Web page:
Haggis, Irn Bru and Bad Homburg - a winning combination
Their interactive Scottish Culture Presentation, which offers a taste of haggis and Irn Bru, also introduced the audience to the delights of Scottish country dancing and the poetry of Robert Burns.
The assembled travel and tourism lecturers and students from around the world, including Brazil, Jamaica, South Africa and Hong Kong, learned about Scottish symbols, festivals and castles in the 45-minute presentation which looks at traditions, locations and ancestral tourism.
"Focusing on ancestral tourism and clan history is important because this is what draws so many North American tourists to Scotland," says Linzi.
"We make use of photographs of places like Edinburgh Castle and Loch Ness because for many they are iconic images of Scotland and they allow us to talk about events like the Edinburgh Military Tattoo and Highland Games, which are seen as part of Scotland's mystique."
Schools and colleges throughout the UK were given the challenge of developing a travel and tourism case study based on cultural tourism.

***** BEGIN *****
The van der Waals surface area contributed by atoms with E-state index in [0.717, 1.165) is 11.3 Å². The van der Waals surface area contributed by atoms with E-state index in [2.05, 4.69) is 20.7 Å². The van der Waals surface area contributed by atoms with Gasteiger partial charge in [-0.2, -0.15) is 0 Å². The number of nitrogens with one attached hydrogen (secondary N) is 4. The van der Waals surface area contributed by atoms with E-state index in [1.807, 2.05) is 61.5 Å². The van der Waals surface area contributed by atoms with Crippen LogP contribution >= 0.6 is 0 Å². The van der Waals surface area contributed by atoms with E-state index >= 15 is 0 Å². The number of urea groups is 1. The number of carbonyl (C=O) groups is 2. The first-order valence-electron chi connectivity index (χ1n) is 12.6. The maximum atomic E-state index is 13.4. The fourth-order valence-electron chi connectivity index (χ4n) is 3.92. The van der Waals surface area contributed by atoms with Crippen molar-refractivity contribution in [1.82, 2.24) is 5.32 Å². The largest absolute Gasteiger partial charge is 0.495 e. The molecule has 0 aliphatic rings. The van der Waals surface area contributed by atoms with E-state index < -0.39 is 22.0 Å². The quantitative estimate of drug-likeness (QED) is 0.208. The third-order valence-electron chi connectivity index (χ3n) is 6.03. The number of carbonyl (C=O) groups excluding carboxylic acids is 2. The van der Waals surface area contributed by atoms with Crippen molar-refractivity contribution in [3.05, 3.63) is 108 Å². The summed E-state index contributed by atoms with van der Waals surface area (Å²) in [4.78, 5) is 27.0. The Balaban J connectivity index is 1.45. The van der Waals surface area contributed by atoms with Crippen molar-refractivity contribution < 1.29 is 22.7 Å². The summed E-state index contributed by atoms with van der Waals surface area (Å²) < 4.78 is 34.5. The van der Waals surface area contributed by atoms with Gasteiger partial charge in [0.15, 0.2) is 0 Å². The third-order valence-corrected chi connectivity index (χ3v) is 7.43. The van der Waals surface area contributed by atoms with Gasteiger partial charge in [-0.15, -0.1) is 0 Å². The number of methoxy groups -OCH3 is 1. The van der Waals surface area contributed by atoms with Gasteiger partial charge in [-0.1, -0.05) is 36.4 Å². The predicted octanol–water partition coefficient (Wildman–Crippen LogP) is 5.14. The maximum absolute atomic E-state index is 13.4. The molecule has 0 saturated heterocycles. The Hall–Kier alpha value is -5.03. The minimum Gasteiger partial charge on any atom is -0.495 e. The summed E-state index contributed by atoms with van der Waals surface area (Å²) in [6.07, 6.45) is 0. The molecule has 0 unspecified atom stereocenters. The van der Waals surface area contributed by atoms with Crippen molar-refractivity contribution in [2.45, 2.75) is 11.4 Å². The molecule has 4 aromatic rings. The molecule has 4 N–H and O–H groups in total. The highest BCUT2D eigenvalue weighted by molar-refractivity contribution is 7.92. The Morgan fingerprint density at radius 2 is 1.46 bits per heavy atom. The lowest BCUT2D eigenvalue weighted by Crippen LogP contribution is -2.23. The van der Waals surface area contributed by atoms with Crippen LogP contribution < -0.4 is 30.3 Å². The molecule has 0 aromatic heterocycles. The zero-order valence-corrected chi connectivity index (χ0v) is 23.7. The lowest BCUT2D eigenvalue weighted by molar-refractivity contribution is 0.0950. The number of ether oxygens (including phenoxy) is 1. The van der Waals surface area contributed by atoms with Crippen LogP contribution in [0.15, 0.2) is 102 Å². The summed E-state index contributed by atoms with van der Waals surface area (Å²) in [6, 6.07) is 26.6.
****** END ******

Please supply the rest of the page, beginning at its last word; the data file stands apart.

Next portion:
Glasgow Metropolitan travel and tourism lecturer Lin Wilkinson, says:
"Although you can have almost a year to prepare your entry, Linzi and Harriet put theirs together in two months, which is a great achievement."
"Going to Bad Homburg was an added bonus, an experience, and a fantastic opportunity for students from around the world to swop ideas. It's about cross-cultural exchange and citizenship, about developing and sharing transferable skills in what is, after all, a global industry."
The annual award is given by the Springboard Charitable Trust which promotes careers in travel and tourism and supports teachers and students in the delivery of the industry-related qualifications.
"What appealed to the judges about Harriet and Linzi's case study was the way they had gone about representing the true culture of Scotland in an innovative and entertaining way," says John Humphreys, Springboard's development director.
The presentation goes through the letters of Scotland (S = Scottish culture, C = castles, and so on), tying this into a calendar of events ranging from January's Burns Supper to December's Hogmanay. The T in "tradition" stands for, among other things, traditional music: traditional in the widest sense as the presentation includes The Proclaimers' "Five Hundred Miles" alongside Runrig's "Loch Lomond", as well as a more sedate Skye Boat Song.
This musical interlude also allows the haggis-fed audience to nibble on some shortbread and whisky tablet in order to gain the necessary sugar rush for the final flourish - a wee bit of country dance.